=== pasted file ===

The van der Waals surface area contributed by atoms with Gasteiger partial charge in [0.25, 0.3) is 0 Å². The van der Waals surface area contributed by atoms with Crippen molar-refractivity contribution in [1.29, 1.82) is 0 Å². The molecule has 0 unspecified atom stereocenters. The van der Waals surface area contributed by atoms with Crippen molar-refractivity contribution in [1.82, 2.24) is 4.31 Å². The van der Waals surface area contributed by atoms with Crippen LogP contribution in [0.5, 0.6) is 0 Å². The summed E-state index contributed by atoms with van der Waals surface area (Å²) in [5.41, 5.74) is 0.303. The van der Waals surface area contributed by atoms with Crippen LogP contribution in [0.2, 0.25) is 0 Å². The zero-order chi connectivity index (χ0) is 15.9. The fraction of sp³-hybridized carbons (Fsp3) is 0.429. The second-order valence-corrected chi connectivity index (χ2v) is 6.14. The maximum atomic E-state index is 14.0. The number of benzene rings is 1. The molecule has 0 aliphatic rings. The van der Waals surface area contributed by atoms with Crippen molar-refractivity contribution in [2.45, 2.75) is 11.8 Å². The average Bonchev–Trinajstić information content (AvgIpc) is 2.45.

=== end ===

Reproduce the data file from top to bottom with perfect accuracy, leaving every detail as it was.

The van der Waals surface area contributed by atoms with Gasteiger partial charge in [0.25, 0.3) is 0 Å². The van der Waals surface area contributed by atoms with Crippen molar-refractivity contribution in [1.29, 1.82) is 0 Å². The molecule has 0 unspecified atom stereocenters. The van der Waals surface area contributed by atoms with Crippen molar-refractivity contribution in [1.82, 2.24) is 4.31 Å². The van der Waals surface area contributed by atoms with Crippen LogP contribution in [0.5, 0.6) is 0 Å². The summed E-state index contributed by atoms with van der Waals surface area (Å²) in [5.41, 5.74) is 0.303. The van der Waals surface area contributed by atoms with Crippen LogP contribution in [0.2, 0.25) is 0 Å². The zero-order chi connectivity index (χ0) is 15.9. The fraction of sp³-hybridized carbons (Fsp3) is 0.429. The second-order valence-corrected chi connectivity index (χ2v) is 6.14. The maximum atomic E-state index is 14.0. The number of benzene rings is 1. The molecule has 0 aliphatic rings. The van der Waals surface area contributed by atoms with Crippen molar-refractivity contribution in [2.45, 2.75) is 11.8 Å². The average Bonchev–Trinajstić information content (AvgIpc) is 2.45.